The BCA and its members have strongly endorsed the development of an emissions trading scheme as part of a multifaceted response to climate change that includes research and development, adaptation and energy efficiency.
The BCA has also highlighted that the absence of clear policy frameworks and inconsistent and conflicting state-based policies have created an environment which does not facilitate longer-term business investment decisions in areas such as low- emissions technology and energy efficiency.
Companies are not in the position to make long-term energy efficiency and other investments when the policy details that impact on the viability of those investments are not known.
The Climate Institute’s current policy brief on energy efficiency simply underscores companies’ difficulties in making long-term investments in this climate.
It is to promote the most efficient reduction in energy use that the BCA is working to get the policy details right on the Carbon Pollution Reduction Scheme (CPRS) and the COAG review of energy efficiency policies and programs.
Additionally, the Climate Institute appears to have overlooked assumptions made in the BCA publication Modelling Success: Designing an ETS That Works. That publication, released in August 2008 in response to the federal government’s green paper consultations, analysed the impact of the government’s initial Carbon Pollution Reduction Scheme (CPRS) design on 14 emissions-intensive, trade-exposed (EITE) businesses.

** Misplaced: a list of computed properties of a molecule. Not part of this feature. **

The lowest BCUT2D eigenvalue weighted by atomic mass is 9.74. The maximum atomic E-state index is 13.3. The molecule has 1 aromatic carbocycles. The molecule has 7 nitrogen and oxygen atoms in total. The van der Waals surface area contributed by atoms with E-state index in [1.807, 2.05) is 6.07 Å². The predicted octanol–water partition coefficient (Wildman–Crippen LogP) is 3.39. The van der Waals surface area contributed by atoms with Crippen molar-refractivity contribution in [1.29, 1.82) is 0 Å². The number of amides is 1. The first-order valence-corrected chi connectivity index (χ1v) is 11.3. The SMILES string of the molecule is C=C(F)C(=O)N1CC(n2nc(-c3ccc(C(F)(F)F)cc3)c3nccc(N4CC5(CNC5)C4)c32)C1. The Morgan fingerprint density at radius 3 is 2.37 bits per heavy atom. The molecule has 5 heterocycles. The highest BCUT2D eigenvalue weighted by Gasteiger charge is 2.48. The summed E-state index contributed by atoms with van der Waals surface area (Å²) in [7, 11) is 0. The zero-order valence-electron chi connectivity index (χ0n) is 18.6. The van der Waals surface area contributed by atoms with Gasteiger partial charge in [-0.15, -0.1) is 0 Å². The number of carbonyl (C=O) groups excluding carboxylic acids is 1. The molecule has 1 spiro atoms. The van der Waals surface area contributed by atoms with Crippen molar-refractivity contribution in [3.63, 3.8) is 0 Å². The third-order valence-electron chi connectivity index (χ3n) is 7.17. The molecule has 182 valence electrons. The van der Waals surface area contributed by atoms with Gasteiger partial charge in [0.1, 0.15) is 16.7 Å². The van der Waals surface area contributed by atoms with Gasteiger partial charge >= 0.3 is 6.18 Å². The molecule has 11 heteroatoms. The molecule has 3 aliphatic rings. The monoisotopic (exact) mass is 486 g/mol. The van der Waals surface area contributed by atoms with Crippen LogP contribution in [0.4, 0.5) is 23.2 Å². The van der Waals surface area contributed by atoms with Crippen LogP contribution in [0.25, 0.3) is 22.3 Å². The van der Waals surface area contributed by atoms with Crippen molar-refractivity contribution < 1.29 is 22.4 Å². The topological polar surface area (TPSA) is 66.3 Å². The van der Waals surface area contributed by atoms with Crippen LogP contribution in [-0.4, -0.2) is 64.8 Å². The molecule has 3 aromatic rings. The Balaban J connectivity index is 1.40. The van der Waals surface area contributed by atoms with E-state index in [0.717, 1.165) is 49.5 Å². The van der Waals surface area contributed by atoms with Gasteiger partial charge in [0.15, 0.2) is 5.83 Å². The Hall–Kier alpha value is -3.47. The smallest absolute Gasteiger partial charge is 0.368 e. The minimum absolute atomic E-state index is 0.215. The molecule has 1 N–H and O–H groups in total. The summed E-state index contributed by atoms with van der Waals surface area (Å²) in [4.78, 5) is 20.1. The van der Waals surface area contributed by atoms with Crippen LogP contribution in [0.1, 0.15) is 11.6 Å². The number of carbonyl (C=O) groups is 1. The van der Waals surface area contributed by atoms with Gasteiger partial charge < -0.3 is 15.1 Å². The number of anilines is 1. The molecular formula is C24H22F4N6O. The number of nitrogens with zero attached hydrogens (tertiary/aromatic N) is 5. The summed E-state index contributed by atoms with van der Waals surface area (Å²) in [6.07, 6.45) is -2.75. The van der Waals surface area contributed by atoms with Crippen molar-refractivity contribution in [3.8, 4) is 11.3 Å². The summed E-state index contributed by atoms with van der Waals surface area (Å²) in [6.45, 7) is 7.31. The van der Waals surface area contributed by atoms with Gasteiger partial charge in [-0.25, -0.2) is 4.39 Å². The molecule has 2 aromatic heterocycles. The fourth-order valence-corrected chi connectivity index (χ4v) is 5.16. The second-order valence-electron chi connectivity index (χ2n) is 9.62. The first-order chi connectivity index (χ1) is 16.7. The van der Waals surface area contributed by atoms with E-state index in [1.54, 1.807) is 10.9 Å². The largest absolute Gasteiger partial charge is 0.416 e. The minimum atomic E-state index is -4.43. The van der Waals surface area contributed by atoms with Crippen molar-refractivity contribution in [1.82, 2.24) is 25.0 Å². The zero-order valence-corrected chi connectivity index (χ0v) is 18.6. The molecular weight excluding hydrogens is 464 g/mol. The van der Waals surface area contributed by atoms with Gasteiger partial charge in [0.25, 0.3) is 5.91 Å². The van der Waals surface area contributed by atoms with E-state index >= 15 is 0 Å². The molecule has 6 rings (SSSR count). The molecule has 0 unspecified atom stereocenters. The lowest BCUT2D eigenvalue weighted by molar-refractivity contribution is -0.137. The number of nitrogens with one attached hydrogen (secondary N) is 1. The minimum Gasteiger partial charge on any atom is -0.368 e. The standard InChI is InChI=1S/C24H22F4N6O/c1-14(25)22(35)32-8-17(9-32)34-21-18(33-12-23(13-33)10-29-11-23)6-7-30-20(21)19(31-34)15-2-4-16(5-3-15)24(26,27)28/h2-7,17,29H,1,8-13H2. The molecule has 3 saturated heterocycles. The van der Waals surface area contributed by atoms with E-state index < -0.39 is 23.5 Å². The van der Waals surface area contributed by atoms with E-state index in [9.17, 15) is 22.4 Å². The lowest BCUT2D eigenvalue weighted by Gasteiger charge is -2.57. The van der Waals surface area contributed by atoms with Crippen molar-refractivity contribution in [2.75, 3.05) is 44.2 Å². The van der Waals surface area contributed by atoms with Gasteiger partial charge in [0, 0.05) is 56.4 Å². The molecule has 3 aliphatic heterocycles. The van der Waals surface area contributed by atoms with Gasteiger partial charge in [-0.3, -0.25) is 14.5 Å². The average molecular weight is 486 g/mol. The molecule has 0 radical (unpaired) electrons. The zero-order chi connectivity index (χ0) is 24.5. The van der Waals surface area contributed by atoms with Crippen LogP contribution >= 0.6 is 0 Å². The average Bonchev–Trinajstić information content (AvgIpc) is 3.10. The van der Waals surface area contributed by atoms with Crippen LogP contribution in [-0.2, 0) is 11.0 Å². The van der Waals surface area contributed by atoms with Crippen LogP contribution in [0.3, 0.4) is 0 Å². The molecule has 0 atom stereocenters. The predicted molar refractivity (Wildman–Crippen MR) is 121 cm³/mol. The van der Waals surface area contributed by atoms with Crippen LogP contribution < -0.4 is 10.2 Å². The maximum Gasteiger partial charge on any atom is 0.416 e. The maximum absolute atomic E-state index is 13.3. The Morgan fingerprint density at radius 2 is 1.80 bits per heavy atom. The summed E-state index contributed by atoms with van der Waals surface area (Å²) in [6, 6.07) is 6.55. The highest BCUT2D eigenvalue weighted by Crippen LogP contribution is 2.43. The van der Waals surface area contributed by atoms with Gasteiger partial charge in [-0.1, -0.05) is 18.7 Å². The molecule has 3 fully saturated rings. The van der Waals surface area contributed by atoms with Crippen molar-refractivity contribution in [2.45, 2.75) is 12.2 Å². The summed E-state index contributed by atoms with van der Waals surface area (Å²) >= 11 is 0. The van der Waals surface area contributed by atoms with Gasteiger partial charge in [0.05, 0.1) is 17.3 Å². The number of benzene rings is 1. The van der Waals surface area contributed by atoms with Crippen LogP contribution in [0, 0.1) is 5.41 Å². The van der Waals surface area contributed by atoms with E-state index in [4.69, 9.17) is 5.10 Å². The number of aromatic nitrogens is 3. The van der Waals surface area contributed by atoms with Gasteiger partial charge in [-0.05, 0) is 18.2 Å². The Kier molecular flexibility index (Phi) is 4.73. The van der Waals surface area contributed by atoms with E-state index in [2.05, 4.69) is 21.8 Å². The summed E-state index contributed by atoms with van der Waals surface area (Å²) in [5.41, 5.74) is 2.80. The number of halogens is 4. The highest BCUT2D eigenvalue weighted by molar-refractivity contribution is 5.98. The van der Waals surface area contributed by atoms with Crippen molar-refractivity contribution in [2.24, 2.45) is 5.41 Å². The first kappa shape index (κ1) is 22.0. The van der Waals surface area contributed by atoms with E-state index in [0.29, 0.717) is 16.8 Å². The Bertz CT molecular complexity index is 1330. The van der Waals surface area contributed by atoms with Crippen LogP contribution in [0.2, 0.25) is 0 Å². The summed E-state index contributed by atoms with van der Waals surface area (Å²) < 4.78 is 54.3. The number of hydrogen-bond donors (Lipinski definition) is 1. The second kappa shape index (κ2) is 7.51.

The BCA case studies assumed that companies invested in energy efficiency and other methods of emissions reduction costing up to $20 a tonne.
The publication also highlighted that the initial approach outlined in the green paper would have unintended consequences, including business closures and restructures, in the absence of a global response.
The government’s white paper, released in December 2008, included refinements to the proposals in its green paper to address those impacts.
Even with these refinements, EITE industries will still face substantial burdens, including purchasing up to 40 per cent of their permits, absorbing an annual reduction in permits allocated, and an increased price of carbon.
The BCA continues to work for the design of a workable and effective CPRS.